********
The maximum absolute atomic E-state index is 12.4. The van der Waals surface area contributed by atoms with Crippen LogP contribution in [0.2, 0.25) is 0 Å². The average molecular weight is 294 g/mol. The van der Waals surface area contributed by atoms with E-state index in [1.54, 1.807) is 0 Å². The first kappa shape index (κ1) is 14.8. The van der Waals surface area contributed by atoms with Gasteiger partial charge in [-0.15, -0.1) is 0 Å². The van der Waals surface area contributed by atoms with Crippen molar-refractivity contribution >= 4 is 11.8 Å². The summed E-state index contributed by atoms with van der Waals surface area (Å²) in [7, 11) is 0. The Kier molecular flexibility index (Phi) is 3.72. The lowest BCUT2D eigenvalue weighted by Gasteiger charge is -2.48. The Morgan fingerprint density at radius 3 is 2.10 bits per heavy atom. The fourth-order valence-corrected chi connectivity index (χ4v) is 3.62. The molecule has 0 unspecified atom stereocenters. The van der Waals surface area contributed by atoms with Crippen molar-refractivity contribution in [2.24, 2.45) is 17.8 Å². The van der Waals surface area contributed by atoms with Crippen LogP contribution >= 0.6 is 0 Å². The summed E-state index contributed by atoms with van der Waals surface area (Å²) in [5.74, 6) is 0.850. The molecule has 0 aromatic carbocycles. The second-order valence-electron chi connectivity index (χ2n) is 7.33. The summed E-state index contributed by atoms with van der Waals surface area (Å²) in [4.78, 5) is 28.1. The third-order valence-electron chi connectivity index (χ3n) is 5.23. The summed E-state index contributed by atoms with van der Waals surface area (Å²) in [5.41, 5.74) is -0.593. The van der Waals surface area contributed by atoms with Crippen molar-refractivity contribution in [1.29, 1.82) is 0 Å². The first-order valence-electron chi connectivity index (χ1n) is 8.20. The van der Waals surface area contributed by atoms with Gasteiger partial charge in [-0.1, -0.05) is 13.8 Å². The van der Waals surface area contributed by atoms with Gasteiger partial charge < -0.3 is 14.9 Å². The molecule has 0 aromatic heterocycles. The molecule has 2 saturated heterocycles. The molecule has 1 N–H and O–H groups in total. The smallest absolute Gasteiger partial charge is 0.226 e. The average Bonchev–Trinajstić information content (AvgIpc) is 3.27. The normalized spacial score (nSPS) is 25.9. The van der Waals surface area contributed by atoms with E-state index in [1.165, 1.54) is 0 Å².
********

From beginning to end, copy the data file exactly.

The maximum absolute atomic E-state index is 12.4. The van der Waals surface area contributed by atoms with Crippen LogP contribution in [0.2, 0.25) is 0 Å². The average molecular weight is 294 g/mol. The van der Waals surface area contributed by atoms with E-state index in [1.54, 1.807) is 0 Å². The first kappa shape index (κ1) is 14.8. The van der Waals surface area contributed by atoms with Gasteiger partial charge in [-0.15, -0.1) is 0 Å². The van der Waals surface area contributed by atoms with Crippen molar-refractivity contribution >= 4 is 11.8 Å². The summed E-state index contributed by atoms with van der Waals surface area (Å²) in [7, 11) is 0. The Kier molecular flexibility index (Phi) is 3.72. The lowest BCUT2D eigenvalue weighted by Gasteiger charge is -2.48. The Morgan fingerprint density at radius 3 is 2.10 bits per heavy atom. The fourth-order valence-corrected chi connectivity index (χ4v) is 3.62. The molecule has 0 unspecified atom stereocenters. The van der Waals surface area contributed by atoms with Crippen molar-refractivity contribution in [2.24, 2.45) is 17.8 Å². The van der Waals surface area contributed by atoms with Crippen LogP contribution >= 0.6 is 0 Å². The summed E-state index contributed by atoms with van der Waals surface area (Å²) in [5.74, 6) is 0.850. The molecule has 0 aromatic carbocycles. The second-order valence-electron chi connectivity index (χ2n) is 7.33. The summed E-state index contributed by atoms with van der Waals surface area (Å²) in [4.78, 5) is 28.1. The third-order valence-electron chi connectivity index (χ3n) is 5.23. The summed E-state index contributed by atoms with van der Waals surface area (Å²) in [5.41, 5.74) is -0.593. The van der Waals surface area contributed by atoms with Crippen molar-refractivity contribution in [1.29, 1.82) is 0 Å². The first-order valence-electron chi connectivity index (χ1n) is 8.20. The van der Waals surface area contributed by atoms with Gasteiger partial charge in [-0.1, -0.05) is 13.8 Å². The van der Waals surface area contributed by atoms with Gasteiger partial charge < -0.3 is 14.9 Å². The molecule has 0 aromatic heterocycles. The molecule has 2 saturated heterocycles. The molecule has 1 N–H and O–H groups in total. The smallest absolute Gasteiger partial charge is 0.226 e. The average Bonchev–Trinajstić information content (AvgIpc) is 3.27. The normalized spacial score (nSPS) is 25.9. The van der Waals surface area contributed by atoms with E-state index in [1.165, 1.54) is 0 Å².